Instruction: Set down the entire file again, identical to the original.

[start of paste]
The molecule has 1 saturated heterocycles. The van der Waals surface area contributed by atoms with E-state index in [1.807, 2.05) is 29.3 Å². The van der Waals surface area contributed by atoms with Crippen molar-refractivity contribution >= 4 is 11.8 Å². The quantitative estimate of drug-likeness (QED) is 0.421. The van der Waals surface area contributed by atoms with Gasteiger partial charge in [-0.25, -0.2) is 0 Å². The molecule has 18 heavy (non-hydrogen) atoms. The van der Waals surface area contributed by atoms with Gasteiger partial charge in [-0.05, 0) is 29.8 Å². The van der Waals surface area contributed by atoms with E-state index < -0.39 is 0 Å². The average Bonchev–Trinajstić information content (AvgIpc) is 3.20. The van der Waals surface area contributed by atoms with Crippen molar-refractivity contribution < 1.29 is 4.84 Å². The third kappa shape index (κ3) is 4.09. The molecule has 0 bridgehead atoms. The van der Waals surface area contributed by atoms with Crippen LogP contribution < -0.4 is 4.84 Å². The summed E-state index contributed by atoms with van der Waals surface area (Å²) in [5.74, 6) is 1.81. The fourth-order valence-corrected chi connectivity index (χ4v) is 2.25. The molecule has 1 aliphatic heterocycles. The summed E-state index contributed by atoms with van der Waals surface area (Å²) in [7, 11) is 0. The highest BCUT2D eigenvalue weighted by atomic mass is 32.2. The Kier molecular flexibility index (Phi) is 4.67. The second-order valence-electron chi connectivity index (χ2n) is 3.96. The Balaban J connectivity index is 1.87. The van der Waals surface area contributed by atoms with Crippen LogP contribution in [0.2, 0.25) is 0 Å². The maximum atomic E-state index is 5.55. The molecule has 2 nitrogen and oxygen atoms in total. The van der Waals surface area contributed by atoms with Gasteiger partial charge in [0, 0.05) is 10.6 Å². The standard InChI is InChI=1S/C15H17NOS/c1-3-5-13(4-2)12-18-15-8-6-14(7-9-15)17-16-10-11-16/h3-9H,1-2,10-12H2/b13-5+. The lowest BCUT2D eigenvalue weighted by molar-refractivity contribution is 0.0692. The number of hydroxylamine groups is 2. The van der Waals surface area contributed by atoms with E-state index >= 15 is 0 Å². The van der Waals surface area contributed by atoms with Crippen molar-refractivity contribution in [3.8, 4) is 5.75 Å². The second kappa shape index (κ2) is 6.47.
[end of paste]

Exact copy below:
The molecule has 1 saturated heterocycles. The van der Waals surface area contributed by atoms with E-state index in [1.807, 2.05) is 29.3 Å². The van der Waals surface area contributed by atoms with Crippen molar-refractivity contribution >= 4 is 11.8 Å². The quantitative estimate of drug-likeness (QED) is 0.421. The van der Waals surface area contributed by atoms with Gasteiger partial charge in [-0.25, -0.2) is 0 Å². The molecule has 18 heavy (non-hydrogen) atoms. The van der Waals surface area contributed by atoms with Gasteiger partial charge in [-0.05, 0) is 29.8 Å². The van der Waals surface area contributed by atoms with E-state index < -0.39 is 0 Å². The average Bonchev–Trinajstić information content (AvgIpc) is 3.20. The van der Waals surface area contributed by atoms with Crippen molar-refractivity contribution < 1.29 is 4.84 Å². The third kappa shape index (κ3) is 4.09. The molecule has 0 bridgehead atoms. The van der Waals surface area contributed by atoms with Crippen LogP contribution < -0.4 is 4.84 Å². The summed E-state index contributed by atoms with van der Waals surface area (Å²) in [5.74, 6) is 1.81. The fourth-order valence-corrected chi connectivity index (χ4v) is 2.25. The molecule has 1 aliphatic heterocycles. The summed E-state index contributed by atoms with van der Waals surface area (Å²) in [7, 11) is 0. The highest BCUT2D eigenvalue weighted by atomic mass is 32.2. The Kier molecular flexibility index (Phi) is 4.67. The second-order valence-electron chi connectivity index (χ2n) is 3.96. The Balaban J connectivity index is 1.87. The van der Waals surface area contributed by atoms with Crippen LogP contribution in [0.2, 0.25) is 0 Å². The maximum atomic E-state index is 5.55. The molecule has 2 nitrogen and oxygen atoms in total. The van der Waals surface area contributed by atoms with Gasteiger partial charge in [0, 0.05) is 10.6 Å². The standard InChI is InChI=1S/C15H17NOS/c1-3-5-13(4-2)12-18-15-8-6-14(7-9-15)17-16-10-11-16/h3-9H,1-2,10-12H2/b13-5+. The lowest BCUT2D eigenvalue weighted by molar-refractivity contribution is 0.0692. The number of hydroxylamine groups is 2. The van der Waals surface area contributed by atoms with E-state index >= 15 is 0 Å². The van der Waals surface area contributed by atoms with Crippen molar-refractivity contribution in [3.8, 4) is 5.75 Å². The second kappa shape index (κ2) is 6.47.